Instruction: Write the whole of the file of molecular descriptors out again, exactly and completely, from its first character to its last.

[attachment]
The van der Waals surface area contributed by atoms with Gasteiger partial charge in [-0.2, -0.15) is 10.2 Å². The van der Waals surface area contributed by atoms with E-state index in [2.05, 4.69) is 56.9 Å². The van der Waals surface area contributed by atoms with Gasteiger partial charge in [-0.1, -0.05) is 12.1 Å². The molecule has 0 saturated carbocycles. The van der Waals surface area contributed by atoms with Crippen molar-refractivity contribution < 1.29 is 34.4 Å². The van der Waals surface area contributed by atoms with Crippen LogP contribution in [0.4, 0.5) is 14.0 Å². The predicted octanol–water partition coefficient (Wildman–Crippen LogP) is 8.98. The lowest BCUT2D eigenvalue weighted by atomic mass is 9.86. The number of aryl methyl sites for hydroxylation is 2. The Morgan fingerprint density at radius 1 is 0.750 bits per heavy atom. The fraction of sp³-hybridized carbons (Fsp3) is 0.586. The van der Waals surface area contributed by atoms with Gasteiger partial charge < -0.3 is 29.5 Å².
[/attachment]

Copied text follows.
The van der Waals surface area contributed by atoms with Gasteiger partial charge in [-0.2, -0.15) is 10.2 Å². The van der Waals surface area contributed by atoms with E-state index in [2.05, 4.69) is 56.9 Å². The van der Waals surface area contributed by atoms with Gasteiger partial charge in [-0.1, -0.05) is 12.1 Å². The molecule has 0 saturated carbocycles. The van der Waals surface area contributed by atoms with Crippen molar-refractivity contribution < 1.29 is 34.4 Å². The van der Waals surface area contributed by atoms with Crippen LogP contribution in [0.4, 0.5) is 14.0 Å². The predicted octanol–water partition coefficient (Wildman–Crippen LogP) is 8.98. The lowest BCUT2D eigenvalue weighted by atomic mass is 9.86. The number of aryl methyl sites for hydroxylation is 2. The Morgan fingerprint density at radius 1 is 0.750 bits per heavy atom. The fraction of sp³-hybridized carbons (Fsp3) is 0.586. The van der Waals surface area contributed by atoms with Gasteiger partial charge < -0.3 is 29.5 Å².